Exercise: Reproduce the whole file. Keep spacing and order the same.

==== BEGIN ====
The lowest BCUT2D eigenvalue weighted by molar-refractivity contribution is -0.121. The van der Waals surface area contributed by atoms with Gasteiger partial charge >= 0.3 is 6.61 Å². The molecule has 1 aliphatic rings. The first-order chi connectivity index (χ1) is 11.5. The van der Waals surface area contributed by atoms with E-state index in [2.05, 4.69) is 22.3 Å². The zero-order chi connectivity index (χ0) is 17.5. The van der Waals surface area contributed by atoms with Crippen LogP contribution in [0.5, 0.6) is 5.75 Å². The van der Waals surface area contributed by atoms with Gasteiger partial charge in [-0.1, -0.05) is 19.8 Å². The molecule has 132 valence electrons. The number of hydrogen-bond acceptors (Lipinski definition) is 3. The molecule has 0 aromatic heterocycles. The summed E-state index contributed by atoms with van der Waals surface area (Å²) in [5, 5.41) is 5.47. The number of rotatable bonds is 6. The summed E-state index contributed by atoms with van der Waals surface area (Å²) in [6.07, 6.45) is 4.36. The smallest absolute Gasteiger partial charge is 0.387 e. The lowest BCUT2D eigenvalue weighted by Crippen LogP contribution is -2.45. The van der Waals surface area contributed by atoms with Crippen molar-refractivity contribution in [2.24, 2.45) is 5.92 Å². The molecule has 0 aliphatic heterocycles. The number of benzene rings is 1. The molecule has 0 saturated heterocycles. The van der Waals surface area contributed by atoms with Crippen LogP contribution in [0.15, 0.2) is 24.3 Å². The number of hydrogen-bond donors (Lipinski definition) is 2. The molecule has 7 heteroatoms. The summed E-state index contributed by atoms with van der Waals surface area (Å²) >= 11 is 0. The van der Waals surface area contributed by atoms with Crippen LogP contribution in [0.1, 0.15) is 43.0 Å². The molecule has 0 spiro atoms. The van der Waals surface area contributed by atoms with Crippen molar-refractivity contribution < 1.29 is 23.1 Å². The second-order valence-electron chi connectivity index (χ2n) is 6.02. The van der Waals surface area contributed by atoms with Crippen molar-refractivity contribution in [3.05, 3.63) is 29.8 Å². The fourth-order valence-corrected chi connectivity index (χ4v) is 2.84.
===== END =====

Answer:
The lowest BCUT2D eigenvalue weighted by molar-refractivity contribution is -0.121. The van der Waals surface area contributed by atoms with Gasteiger partial charge >= 0.3 is 6.61 Å². The molecule has 1 aliphatic rings. The first-order chi connectivity index (χ1) is 11.5. The van der Waals surface area contributed by atoms with E-state index in [2.05, 4.69) is 22.3 Å². The zero-order chi connectivity index (χ0) is 17.5. The van der Waals surface area contributed by atoms with Crippen LogP contribution in [0.5, 0.6) is 5.75 Å². The van der Waals surface area contributed by atoms with Gasteiger partial charge in [-0.1, -0.05) is 19.8 Å². The molecule has 132 valence electrons. The number of hydrogen-bond acceptors (Lipinski definition) is 3. The molecule has 0 aromatic heterocycles. The summed E-state index contributed by atoms with van der Waals surface area (Å²) in [5, 5.41) is 5.47. The number of rotatable bonds is 6. The summed E-state index contributed by atoms with van der Waals surface area (Å²) in [6.07, 6.45) is 4.36. The smallest absolute Gasteiger partial charge is 0.387 e. The lowest BCUT2D eigenvalue weighted by Crippen LogP contribution is -2.45. The van der Waals surface area contributed by atoms with Crippen molar-refractivity contribution in [2.24, 2.45) is 5.92 Å². The molecule has 0 aliphatic heterocycles. The number of benzene rings is 1. The molecule has 0 saturated heterocycles. The van der Waals surface area contributed by atoms with Crippen LogP contribution in [0.15, 0.2) is 24.3 Å². The number of hydrogen-bond donors (Lipinski definition) is 2. The molecule has 7 heteroatoms. The summed E-state index contributed by atoms with van der Waals surface area (Å²) >= 11 is 0. The van der Waals surface area contributed by atoms with Crippen LogP contribution in [0.1, 0.15) is 43.0 Å². The molecule has 0 spiro atoms. The van der Waals surface area contributed by atoms with Crippen molar-refractivity contribution < 1.29 is 23.1 Å². The second-order valence-electron chi connectivity index (χ2n) is 6.02. The van der Waals surface area contributed by atoms with Crippen molar-refractivity contribution in [3.05, 3.63) is 29.8 Å². The fourth-order valence-corrected chi connectivity index (χ4v) is 2.84.